3. Build an environment that encourages colleagues to bring new ideas to light, and look for insight from unusual places — customers can be your best source.
  4. Share information freely through departments. When teams are aligned, you can more easily bring about innovations.
  5. Play a portfolio of strategic bets and innovative new ventures: These efforts can help you continually learn, grow, and stay ahead of the pack.


The next time you feel like the boss is looking over your shoulder at work, consider this: She could be sharing your desk instead. In fact, at industry-leading software developer Menlo Innovations, which has a roster of all-star clients such as AAA and Domino’s, teamwork is the most important driver of business growth. Two workers share every computer in the office, and partners and projects shift weekly, which makes for an unusual fit as senior executives and junior interns must often learn to cowork. But this switching system (borrowed from the airline industry) is no laughing matter. It not only helps facilitate creativity and innovation, it also helps open employees’ eyes to new perspectives. Through direct, hands on mentorship and learning, workers are exposed to new influences, ingrain vital leadership skills, and facilitate ongoing knowledge transfer. Just how successful is Menlo’s buddy system? Ask the thousands of executives from firms ranging from Thomson Reuters to Toyota who now visit the business to learn from its strategies.


Why not start the day with a fresh, piping hot cup of oatmeal — served straight from your Keurig coffeemaker? Thanks to food manufacturer General Mills and the magic of open innovation, the choice is yours. With sales of cold cereals (representing about 22 percent of the firm’s U.S.-based business) down as much as 10.7 percent from 2003 to 2013, the company recently faced a difficult choice: Adapt or decline.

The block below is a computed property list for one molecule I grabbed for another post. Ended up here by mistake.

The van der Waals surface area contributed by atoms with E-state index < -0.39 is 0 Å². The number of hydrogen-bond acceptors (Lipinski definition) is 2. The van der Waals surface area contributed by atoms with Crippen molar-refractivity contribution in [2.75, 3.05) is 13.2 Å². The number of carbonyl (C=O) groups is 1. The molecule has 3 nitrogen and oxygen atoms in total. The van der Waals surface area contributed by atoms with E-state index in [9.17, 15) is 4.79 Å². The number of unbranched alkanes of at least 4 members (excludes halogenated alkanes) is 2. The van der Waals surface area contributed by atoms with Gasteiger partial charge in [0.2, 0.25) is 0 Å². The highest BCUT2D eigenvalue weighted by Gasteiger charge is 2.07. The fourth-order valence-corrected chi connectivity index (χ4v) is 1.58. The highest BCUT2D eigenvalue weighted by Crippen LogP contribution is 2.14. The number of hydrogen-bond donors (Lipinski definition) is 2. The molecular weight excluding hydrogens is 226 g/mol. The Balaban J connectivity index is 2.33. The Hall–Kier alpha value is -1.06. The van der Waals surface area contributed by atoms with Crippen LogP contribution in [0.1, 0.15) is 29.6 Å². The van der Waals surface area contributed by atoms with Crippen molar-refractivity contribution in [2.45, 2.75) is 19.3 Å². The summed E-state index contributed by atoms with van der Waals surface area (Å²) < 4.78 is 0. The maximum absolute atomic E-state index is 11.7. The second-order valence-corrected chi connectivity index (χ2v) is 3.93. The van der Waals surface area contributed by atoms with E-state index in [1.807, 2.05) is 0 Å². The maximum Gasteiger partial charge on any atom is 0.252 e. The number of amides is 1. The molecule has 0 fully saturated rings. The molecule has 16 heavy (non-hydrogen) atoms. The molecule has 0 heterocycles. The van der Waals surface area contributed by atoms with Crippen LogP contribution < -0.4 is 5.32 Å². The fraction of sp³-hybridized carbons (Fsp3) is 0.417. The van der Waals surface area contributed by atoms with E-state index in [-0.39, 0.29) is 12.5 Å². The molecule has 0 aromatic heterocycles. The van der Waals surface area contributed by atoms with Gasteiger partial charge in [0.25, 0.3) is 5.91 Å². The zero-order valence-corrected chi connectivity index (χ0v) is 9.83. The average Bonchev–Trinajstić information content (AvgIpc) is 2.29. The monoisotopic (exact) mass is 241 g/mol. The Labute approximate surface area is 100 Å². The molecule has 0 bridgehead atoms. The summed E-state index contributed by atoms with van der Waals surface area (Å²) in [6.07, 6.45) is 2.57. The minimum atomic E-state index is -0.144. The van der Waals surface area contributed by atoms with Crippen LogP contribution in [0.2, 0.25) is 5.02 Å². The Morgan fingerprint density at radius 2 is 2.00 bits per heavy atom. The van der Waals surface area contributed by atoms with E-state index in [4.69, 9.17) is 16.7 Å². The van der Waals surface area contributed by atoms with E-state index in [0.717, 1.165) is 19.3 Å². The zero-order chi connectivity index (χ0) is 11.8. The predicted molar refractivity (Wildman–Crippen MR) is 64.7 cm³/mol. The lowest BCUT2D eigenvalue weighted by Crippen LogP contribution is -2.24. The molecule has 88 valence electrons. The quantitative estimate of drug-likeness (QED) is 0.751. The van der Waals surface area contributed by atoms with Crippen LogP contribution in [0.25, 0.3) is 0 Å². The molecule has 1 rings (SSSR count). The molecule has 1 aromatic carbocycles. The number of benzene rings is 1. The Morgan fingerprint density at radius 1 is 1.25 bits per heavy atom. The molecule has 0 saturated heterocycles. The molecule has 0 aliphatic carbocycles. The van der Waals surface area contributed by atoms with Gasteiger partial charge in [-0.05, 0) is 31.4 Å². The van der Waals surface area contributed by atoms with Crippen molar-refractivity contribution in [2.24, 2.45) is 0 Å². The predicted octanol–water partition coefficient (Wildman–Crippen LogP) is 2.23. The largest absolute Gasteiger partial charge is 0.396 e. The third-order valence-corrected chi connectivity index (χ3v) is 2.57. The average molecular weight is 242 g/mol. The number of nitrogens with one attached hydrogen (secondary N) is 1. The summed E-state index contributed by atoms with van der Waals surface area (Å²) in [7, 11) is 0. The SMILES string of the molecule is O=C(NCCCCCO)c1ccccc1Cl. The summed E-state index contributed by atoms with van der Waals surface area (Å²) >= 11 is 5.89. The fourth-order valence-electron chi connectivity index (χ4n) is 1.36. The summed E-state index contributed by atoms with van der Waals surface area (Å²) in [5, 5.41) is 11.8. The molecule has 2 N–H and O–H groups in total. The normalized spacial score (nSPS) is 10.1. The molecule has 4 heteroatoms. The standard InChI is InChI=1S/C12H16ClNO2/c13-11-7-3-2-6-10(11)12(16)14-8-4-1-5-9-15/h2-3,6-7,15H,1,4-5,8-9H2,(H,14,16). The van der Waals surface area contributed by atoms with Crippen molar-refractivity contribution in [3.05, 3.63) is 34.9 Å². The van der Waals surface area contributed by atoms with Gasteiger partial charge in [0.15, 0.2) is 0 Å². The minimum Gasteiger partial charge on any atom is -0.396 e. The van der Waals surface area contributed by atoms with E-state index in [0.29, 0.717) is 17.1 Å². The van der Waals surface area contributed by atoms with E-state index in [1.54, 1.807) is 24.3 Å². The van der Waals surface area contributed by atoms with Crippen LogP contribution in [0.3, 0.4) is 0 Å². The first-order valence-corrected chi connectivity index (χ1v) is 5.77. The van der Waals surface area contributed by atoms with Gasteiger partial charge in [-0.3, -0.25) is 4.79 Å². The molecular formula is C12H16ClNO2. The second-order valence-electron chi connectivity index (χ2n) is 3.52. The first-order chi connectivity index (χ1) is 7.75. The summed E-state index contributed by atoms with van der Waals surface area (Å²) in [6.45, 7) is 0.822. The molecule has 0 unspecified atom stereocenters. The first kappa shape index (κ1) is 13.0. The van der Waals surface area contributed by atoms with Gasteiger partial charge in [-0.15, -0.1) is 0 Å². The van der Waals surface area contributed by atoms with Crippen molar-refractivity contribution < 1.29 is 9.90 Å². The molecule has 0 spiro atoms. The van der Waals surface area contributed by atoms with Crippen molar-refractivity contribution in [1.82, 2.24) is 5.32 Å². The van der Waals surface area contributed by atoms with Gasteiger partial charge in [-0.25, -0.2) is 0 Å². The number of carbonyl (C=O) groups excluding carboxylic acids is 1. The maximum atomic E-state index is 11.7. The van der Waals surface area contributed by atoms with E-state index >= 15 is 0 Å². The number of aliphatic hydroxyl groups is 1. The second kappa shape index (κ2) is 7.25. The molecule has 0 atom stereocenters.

With an increase in customers’ demand for grab-and-go convenience, the rising popularity of fast-food retailers’ $3 drive-through oatmeal cups, and the decrease in the amount of time most have to sit around the breakfast table, the company realized it had an opportunity: It could use booming sales of single-serve coffeemakers as a way to reach today’s time-strapped customer. After internal brainstorming sessions, innovation teams created an early sketch of potential solutions. They then presented prospective ideas to their network of suppliers, and external vendors quickly came up with flavoring recipes, packaging, and prototypes.

Following successful concept testing — General Mills setup a lemonade stand-style display in Minneapolis malls —its Nature Valley Bistro Cups quickly served up rapid success. As soon as the cups were launched on Amazon, they sold out; and they’re now carried in over 6,000 retail stores.


Here’s how three leading organizations used the power of changing perspective and iterative growth strategies to quickly solve problems and create powerful results.


When retailer Target wanted to increase revenues, it didn’t open more giant strip-mall outlets. It introduced pint-size CityTarget stores in highly trafficked urban areas selling locally branded merchandise and household goods (e.g. paper towels) in smaller packages. The concept’s been so successful that the chain has doubled the number of these stores in one year.


Threatened by a flood of low-priced foreign competitors, the padlock maker sought out niche markets for new products where it could exercise its brand-name advantage — continually repositioning these products until they reached max performance. For instance, a steering-wheel lock that initially failed when targeted at mainstream auto owners proved hugely successful when rebranded as a security device for trailers and towing vehicles.


With an average of 5,200 flights to 369 destinations a day, United Airlines is often faced with unforeseen weather delays and cancellations. During events such as these, it once took three to five minutes to rebook each inconvenienced passenger, even with a team of hundreds of agents. At a customer’s suggestion, United introduced an automated rebooking system that tracks flight progress — and in the wake of delays, the system can now reroute customers in just three seconds with no human interaction required.